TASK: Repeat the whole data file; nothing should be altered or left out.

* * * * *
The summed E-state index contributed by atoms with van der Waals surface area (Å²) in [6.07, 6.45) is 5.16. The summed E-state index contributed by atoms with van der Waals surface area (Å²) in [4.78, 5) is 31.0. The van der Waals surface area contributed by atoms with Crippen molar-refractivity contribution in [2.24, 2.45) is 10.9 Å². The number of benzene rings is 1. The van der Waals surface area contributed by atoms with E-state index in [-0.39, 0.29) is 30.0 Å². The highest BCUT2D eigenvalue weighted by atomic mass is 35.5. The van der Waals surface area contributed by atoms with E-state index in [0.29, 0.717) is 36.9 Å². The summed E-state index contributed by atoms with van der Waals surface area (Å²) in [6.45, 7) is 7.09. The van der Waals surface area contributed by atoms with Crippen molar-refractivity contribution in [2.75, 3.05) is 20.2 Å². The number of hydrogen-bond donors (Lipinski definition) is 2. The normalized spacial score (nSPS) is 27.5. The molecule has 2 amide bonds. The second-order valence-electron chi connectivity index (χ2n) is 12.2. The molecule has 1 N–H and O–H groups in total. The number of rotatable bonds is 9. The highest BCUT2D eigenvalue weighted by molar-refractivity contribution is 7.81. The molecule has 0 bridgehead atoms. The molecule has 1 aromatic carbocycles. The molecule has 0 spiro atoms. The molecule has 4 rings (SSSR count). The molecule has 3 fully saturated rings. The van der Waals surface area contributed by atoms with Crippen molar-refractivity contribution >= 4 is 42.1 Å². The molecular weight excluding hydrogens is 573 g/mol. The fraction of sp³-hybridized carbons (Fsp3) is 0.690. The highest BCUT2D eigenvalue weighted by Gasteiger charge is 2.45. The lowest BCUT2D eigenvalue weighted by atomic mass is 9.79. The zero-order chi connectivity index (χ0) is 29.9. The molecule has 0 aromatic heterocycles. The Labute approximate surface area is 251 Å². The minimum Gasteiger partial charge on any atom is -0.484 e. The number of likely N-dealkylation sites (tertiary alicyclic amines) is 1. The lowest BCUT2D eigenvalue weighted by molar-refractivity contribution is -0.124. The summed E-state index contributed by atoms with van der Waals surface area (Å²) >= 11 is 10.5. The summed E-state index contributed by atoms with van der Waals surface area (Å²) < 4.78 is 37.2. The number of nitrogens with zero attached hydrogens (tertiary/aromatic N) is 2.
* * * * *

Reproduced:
The summed E-state index contributed by atoms with van der Waals surface area (Å²) in [6.07, 6.45) is 5.16. The summed E-state index contributed by atoms with van der Waals surface area (Å²) in [4.78, 5) is 31.0. The van der Waals surface area contributed by atoms with Crippen molar-refractivity contribution in [2.24, 2.45) is 10.9 Å². The number of benzene rings is 1. The van der Waals surface area contributed by atoms with E-state index in [-0.39, 0.29) is 30.0 Å². The highest BCUT2D eigenvalue weighted by atomic mass is 35.5. The van der Waals surface area contributed by atoms with E-state index in [0.29, 0.717) is 36.9 Å². The summed E-state index contributed by atoms with van der Waals surface area (Å²) in [6.45, 7) is 7.09. The van der Waals surface area contributed by atoms with Crippen molar-refractivity contribution in [2.75, 3.05) is 20.2 Å². The number of hydrogen-bond donors (Lipinski definition) is 2. The normalized spacial score (nSPS) is 27.5. The molecule has 2 amide bonds. The second-order valence-electron chi connectivity index (χ2n) is 12.2. The molecule has 1 N–H and O–H groups in total. The number of rotatable bonds is 9. The highest BCUT2D eigenvalue weighted by molar-refractivity contribution is 7.81. The molecule has 0 bridgehead atoms. The molecule has 1 aromatic carbocycles. The molecule has 0 spiro atoms. The molecule has 4 rings (SSSR count). The molecule has 3 fully saturated rings. The van der Waals surface area contributed by atoms with Crippen molar-refractivity contribution >= 4 is 42.1 Å². The molecular weight excluding hydrogens is 573 g/mol. The fraction of sp³-hybridized carbons (Fsp3) is 0.690. The highest BCUT2D eigenvalue weighted by Gasteiger charge is 2.45. The lowest BCUT2D eigenvalue weighted by atomic mass is 9.79. The zero-order chi connectivity index (χ0) is 29.9. The molecule has 0 aromatic heterocycles. The Labute approximate surface area is 251 Å². The minimum Gasteiger partial charge on any atom is -0.484 e. The number of likely N-dealkylation sites (tertiary alicyclic amines) is 1. The lowest BCUT2D eigenvalue weighted by molar-refractivity contribution is -0.124. The summed E-state index contributed by atoms with van der Waals surface area (Å²) >= 11 is 10.5. The summed E-state index contributed by atoms with van der Waals surface area (Å²) < 4.78 is 37.2. The number of nitrogens with zero attached hydrogens (tertiary/aromatic N) is 2.